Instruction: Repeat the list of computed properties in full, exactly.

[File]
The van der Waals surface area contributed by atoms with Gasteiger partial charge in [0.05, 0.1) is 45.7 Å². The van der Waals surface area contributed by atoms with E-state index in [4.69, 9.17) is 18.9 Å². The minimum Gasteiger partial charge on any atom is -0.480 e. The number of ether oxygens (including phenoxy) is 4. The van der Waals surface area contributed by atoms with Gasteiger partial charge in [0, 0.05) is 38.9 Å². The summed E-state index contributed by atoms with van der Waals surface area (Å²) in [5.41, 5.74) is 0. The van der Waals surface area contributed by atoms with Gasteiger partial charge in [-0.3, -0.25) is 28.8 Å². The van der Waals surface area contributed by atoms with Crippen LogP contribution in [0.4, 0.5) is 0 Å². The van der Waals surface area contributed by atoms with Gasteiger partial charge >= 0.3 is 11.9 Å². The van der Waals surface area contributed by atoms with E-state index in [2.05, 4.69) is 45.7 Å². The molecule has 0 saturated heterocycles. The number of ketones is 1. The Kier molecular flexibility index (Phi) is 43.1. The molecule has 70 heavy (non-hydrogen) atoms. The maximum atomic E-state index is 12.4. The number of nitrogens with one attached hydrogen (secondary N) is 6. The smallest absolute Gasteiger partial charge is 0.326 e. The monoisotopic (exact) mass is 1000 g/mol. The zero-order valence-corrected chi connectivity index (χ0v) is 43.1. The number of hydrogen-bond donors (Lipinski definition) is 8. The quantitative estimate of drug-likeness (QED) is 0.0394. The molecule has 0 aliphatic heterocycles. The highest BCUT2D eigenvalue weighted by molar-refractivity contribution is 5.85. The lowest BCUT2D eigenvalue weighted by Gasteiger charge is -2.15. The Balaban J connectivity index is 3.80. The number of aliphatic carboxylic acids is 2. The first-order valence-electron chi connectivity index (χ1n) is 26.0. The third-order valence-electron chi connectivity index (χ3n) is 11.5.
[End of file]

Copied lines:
The van der Waals surface area contributed by atoms with Gasteiger partial charge in [0.05, 0.1) is 45.7 Å². The van der Waals surface area contributed by atoms with E-state index in [4.69, 9.17) is 18.9 Å². The minimum Gasteiger partial charge on any atom is -0.480 e. The number of ether oxygens (including phenoxy) is 4. The van der Waals surface area contributed by atoms with Gasteiger partial charge in [0, 0.05) is 38.9 Å². The summed E-state index contributed by atoms with van der Waals surface area (Å²) in [5.41, 5.74) is 0. The van der Waals surface area contributed by atoms with Gasteiger partial charge in [-0.3, -0.25) is 28.8 Å². The van der Waals surface area contributed by atoms with Crippen LogP contribution in [0.4, 0.5) is 0 Å². The van der Waals surface area contributed by atoms with Gasteiger partial charge >= 0.3 is 11.9 Å². The van der Waals surface area contributed by atoms with E-state index in [2.05, 4.69) is 45.7 Å². The molecule has 0 saturated heterocycles. The number of ketones is 1. The Kier molecular flexibility index (Phi) is 43.1. The molecule has 70 heavy (non-hydrogen) atoms. The maximum atomic E-state index is 12.4. The number of nitrogens with one attached hydrogen (secondary N) is 6. The smallest absolute Gasteiger partial charge is 0.326 e. The monoisotopic (exact) mass is 1000 g/mol. The zero-order valence-corrected chi connectivity index (χ0v) is 43.1. The number of hydrogen-bond donors (Lipinski definition) is 8. The quantitative estimate of drug-likeness (QED) is 0.0394. The molecule has 0 aliphatic heterocycles. The highest BCUT2D eigenvalue weighted by molar-refractivity contribution is 5.85. The lowest BCUT2D eigenvalue weighted by Gasteiger charge is -2.15. The Balaban J connectivity index is 3.80. The number of aliphatic carboxylic acids is 2. The first-order valence-electron chi connectivity index (χ1n) is 26.0. The third-order valence-electron chi connectivity index (χ3n) is 11.5.